Nobel in Hypoxia-inducible factor sparks studies in the same direction. Here is some essential study needed to understand the Hypoxia Nobel research.
Adapting to varying oxygen levels is one of the key evolutionary adaptations for most life forms on Earth and we too have adapted to that change. Each cell in the human body necessitates oxygen for its usual purpose. Both the environment and the physiological position of the body governs how much oxygen is available to cells. For example, in higher altitudes, oxygen availability decreases. This is especially important for mountain climbers and other frequent high altitude travelers, who must adapt to altitude in order to help their body increase the oxygen-carrying capacity in the blood. This process is essential to avoid mountain sickness and other altitude-associated health issues such as pulmonary and cerebral diseases and others that can be caused by oxygen level fluctuations in cells.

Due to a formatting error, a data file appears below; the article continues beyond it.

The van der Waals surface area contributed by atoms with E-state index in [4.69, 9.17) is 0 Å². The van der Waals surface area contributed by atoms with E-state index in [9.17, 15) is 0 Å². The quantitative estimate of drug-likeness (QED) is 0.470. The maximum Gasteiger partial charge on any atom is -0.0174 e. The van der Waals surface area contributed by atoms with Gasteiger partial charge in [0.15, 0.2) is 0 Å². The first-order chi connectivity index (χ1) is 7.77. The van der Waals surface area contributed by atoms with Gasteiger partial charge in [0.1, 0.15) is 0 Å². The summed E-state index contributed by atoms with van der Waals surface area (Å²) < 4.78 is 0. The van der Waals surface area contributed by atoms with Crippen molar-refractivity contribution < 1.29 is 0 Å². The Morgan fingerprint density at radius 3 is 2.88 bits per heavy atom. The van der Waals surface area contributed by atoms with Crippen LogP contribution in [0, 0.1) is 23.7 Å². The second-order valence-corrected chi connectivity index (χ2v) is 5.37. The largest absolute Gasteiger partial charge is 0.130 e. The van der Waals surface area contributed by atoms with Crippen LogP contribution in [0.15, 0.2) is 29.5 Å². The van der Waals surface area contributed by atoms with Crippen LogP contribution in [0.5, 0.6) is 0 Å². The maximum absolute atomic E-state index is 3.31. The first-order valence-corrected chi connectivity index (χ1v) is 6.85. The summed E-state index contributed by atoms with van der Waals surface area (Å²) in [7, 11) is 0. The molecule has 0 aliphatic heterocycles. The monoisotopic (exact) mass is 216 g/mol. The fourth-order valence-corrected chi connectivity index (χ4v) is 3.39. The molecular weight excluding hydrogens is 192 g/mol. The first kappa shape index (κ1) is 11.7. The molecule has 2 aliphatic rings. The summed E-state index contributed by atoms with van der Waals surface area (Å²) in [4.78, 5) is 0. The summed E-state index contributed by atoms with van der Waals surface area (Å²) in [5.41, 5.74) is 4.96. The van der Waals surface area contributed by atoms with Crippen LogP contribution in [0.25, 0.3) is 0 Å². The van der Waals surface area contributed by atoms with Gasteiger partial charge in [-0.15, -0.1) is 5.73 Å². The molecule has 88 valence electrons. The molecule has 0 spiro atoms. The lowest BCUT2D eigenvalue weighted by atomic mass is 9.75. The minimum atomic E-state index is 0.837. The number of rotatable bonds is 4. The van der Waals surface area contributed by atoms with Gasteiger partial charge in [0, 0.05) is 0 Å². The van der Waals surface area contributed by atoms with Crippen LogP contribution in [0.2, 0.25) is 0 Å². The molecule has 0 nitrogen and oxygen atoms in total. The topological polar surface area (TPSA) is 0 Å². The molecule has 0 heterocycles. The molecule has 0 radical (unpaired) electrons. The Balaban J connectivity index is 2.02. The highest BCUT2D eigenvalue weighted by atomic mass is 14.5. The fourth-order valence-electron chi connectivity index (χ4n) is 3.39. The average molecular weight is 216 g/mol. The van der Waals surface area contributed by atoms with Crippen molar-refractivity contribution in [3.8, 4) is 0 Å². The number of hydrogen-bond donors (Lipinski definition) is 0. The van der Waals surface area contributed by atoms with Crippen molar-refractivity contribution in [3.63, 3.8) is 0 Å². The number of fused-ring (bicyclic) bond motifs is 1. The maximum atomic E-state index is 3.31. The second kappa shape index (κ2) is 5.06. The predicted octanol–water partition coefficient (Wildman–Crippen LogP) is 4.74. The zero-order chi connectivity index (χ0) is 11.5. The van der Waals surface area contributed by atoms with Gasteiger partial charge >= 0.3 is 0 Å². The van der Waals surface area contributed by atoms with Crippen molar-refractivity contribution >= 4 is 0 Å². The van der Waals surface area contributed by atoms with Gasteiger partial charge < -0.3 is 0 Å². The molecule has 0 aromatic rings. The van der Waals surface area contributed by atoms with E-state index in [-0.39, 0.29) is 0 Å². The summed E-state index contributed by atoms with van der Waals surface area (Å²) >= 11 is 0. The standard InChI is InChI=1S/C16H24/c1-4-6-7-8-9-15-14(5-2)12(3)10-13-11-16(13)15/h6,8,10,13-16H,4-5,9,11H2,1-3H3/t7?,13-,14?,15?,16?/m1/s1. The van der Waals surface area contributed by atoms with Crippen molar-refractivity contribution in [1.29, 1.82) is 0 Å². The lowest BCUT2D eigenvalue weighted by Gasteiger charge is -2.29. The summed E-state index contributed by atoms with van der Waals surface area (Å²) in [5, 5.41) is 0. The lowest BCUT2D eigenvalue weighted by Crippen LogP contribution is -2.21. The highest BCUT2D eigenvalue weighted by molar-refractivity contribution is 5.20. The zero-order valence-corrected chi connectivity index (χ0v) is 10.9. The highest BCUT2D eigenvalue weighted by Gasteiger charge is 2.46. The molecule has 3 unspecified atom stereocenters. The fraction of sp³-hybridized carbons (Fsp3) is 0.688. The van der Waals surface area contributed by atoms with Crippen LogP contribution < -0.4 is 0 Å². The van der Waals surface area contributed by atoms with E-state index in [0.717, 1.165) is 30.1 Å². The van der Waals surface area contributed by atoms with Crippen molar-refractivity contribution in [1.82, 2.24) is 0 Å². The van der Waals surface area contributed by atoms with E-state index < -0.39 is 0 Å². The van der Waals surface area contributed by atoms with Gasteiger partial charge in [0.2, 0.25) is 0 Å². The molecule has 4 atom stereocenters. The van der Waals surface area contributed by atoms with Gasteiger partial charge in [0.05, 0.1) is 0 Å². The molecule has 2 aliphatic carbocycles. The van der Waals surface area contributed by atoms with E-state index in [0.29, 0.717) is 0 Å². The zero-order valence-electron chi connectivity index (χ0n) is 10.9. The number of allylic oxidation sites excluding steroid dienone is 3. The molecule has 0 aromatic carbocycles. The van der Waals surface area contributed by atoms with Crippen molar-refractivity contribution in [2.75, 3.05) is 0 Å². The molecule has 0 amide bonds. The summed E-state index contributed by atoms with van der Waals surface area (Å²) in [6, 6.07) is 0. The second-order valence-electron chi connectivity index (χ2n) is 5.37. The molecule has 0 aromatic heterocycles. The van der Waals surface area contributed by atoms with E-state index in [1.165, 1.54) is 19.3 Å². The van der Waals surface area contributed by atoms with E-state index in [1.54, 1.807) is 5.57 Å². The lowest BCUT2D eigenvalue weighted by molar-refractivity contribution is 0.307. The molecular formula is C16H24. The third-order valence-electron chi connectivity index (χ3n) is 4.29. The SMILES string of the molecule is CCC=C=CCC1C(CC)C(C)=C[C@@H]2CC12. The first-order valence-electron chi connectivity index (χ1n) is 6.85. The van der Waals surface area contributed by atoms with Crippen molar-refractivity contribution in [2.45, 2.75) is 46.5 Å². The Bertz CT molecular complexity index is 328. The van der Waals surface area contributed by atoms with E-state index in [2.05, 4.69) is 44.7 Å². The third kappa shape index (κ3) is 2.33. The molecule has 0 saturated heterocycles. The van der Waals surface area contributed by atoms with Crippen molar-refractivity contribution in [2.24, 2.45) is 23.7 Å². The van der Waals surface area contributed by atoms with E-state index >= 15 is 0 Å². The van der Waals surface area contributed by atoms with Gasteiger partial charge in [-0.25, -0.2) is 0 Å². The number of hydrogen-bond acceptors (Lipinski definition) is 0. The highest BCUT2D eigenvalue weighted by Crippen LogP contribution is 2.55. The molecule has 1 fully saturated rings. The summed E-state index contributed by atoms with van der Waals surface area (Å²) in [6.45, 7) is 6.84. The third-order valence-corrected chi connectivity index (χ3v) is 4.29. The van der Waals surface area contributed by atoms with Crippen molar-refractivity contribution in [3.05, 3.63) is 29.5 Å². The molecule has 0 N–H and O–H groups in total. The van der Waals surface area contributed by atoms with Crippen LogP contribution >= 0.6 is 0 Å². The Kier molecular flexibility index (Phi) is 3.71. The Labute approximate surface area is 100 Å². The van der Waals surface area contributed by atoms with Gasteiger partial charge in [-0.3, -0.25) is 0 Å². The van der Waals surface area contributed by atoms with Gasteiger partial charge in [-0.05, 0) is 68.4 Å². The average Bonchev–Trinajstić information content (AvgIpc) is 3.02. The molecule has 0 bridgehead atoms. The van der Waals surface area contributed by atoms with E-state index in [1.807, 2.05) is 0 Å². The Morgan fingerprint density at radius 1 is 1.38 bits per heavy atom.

Many diseases such as fatty liver disease, metabolic and cardiovascular diseases are also associated with increased levels of HIF protein in various tissues which are governed by the oxygen levels in a cell. Animal studies have supported the strategy of removing HIF from specific tissues and the therapeutic value of targeting HIF in metabolic diseases.
As oxygen is involved in all cellular processes, the discovery of the mechanisms which enable the cells to detect the changes and rapidly respond to changes in oxygen levels has helped in revolutionizing biomedical research and helped to identify novel targets for various diseases treatments.
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